Sharing the road
“Greater awareness of how trucks and cars can safely share the road is one of the most important, but often overlooked factors that can help reduce the number of crashes this winter,” said David Golden, assistant vice president, commercial lines for PCI in a statement. “Car drivers can inadvertently create hazardous conditions for trucks, which under ideal conditions take longer to stop and have limited maneuverability. However, the dangers of cutting in front of a truck, driving in its blind spots, or following too closely are magnified when there are wet or icy roads.”
Many drivers of passenger autos — especially small ones — don’t think about what it takes an 18-wheeler to slow down or stop while barreling down an interstate highway at 60 mph. According to Federal Motor Carrier Safety Administration (FMCSA) data, another vehicle in or encroaching in the truck’s lane was the critical pre-crash event for 73% of fatal large truck crashes.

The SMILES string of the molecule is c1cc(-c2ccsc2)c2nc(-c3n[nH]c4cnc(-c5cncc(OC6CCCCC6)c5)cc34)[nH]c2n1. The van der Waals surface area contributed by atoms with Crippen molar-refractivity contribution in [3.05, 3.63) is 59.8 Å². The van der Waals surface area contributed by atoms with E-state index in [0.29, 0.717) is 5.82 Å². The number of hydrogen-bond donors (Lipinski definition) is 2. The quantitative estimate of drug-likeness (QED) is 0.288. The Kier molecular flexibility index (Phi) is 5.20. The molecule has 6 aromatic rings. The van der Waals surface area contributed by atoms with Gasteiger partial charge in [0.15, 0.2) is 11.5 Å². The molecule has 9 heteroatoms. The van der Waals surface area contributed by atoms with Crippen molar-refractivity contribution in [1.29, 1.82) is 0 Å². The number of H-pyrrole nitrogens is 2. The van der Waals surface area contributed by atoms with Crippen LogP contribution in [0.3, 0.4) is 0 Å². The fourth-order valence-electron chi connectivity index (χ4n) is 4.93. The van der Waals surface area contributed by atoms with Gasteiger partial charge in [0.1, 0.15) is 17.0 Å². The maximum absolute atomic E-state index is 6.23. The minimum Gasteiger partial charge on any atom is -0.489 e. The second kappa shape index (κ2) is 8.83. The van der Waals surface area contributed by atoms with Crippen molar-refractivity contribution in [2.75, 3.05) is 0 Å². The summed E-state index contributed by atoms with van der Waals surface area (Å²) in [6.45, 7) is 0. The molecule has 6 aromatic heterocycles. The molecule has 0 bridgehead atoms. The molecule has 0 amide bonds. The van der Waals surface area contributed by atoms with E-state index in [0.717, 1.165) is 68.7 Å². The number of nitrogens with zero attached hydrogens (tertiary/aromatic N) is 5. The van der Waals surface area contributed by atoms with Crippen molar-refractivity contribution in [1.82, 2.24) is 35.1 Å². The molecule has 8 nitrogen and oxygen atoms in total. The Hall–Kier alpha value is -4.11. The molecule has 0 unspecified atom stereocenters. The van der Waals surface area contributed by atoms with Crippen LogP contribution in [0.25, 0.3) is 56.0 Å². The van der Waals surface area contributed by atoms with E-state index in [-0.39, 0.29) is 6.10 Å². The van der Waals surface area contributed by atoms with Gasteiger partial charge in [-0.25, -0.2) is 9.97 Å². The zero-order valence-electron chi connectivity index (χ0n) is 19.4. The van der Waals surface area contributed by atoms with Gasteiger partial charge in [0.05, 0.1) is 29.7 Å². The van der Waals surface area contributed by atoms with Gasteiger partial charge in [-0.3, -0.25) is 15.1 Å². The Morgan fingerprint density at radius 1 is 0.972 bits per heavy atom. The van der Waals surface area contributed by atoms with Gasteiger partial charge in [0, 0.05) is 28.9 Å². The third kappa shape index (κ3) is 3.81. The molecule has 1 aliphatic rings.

A few simple actions can prevent problems
Truck operators and fleet owners are increasingly turning to technology such as emergency braking systems, lane departure warnings and onboard cameras to prevent crashes or limit their severity. “However, trucking companies are also using low-tech strategies such as better maintenance to prevent equipment failures, eliminating unsafe practices that contribute to drowsy driving, and the installation of improved underride guards,” said Golden. “It is also important for everyone on the road to simply avoid texting or using a hand-held phone while driving. Better yet, wait to make or answer that call until after you safely get to your destination.”
Fortunately, a few simple actions can prevent problems while sharing the road with trucks and buses. Above in the photo gallery are five “rules of the road” from the FMCSA.
Info courtesy of Property Casualty